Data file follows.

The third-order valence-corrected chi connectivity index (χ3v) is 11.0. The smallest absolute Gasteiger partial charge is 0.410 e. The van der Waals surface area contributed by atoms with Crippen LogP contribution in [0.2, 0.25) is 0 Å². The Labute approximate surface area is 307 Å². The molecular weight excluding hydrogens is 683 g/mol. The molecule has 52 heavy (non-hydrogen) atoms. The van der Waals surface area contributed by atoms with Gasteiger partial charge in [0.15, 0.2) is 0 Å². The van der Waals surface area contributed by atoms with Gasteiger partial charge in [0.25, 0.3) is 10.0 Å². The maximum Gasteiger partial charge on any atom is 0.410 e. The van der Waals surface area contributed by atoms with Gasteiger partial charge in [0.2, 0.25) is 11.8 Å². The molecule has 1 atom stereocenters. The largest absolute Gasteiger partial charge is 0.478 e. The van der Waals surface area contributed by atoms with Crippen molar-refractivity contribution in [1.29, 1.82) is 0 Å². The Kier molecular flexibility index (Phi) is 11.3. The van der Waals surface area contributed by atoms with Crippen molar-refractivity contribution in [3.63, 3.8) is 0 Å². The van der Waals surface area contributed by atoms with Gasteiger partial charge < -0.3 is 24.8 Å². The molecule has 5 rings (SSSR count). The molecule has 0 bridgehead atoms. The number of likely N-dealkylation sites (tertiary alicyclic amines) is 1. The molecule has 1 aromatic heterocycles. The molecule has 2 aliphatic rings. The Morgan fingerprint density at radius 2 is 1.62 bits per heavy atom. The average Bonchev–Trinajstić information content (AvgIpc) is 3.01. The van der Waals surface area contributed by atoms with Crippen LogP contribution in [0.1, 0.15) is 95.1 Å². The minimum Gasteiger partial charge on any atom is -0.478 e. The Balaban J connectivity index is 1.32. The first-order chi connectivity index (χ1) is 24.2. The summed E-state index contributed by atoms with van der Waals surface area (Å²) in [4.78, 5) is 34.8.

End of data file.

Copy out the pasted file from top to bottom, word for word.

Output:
The third-order valence-corrected chi connectivity index (χ3v) is 11.0. The smallest absolute Gasteiger partial charge is 0.410 e. The van der Waals surface area contributed by atoms with Crippen LogP contribution in [0.2, 0.25) is 0 Å². The Labute approximate surface area is 307 Å². The molecular weight excluding hydrogens is 683 g/mol. The molecule has 52 heavy (non-hydrogen) atoms. The van der Waals surface area contributed by atoms with Gasteiger partial charge in [0.15, 0.2) is 0 Å². The van der Waals surface area contributed by atoms with Gasteiger partial charge in [0.25, 0.3) is 10.0 Å². The maximum Gasteiger partial charge on any atom is 0.410 e. The van der Waals surface area contributed by atoms with Gasteiger partial charge in [0.2, 0.25) is 11.8 Å². The molecule has 1 atom stereocenters. The largest absolute Gasteiger partial charge is 0.478 e. The van der Waals surface area contributed by atoms with Crippen molar-refractivity contribution in [1.29, 1.82) is 0 Å². The Kier molecular flexibility index (Phi) is 11.3. The van der Waals surface area contributed by atoms with Crippen molar-refractivity contribution in [3.63, 3.8) is 0 Å². The van der Waals surface area contributed by atoms with Gasteiger partial charge < -0.3 is 24.8 Å². The molecule has 5 rings (SSSR count). The molecule has 0 bridgehead atoms. The number of likely N-dealkylation sites (tertiary alicyclic amines) is 1. The molecule has 1 aromatic heterocycles. The molecule has 2 aliphatic rings. The Morgan fingerprint density at radius 2 is 1.62 bits per heavy atom. The average Bonchev–Trinajstić information content (AvgIpc) is 3.01. The van der Waals surface area contributed by atoms with Crippen LogP contribution in [0.1, 0.15) is 95.1 Å². The minimum Gasteiger partial charge on any atom is -0.478 e. The Balaban J connectivity index is 1.32. The first-order chi connectivity index (χ1) is 24.2. The summed E-state index contributed by atoms with van der Waals surface area (Å²) in [4.78, 5) is 34.8.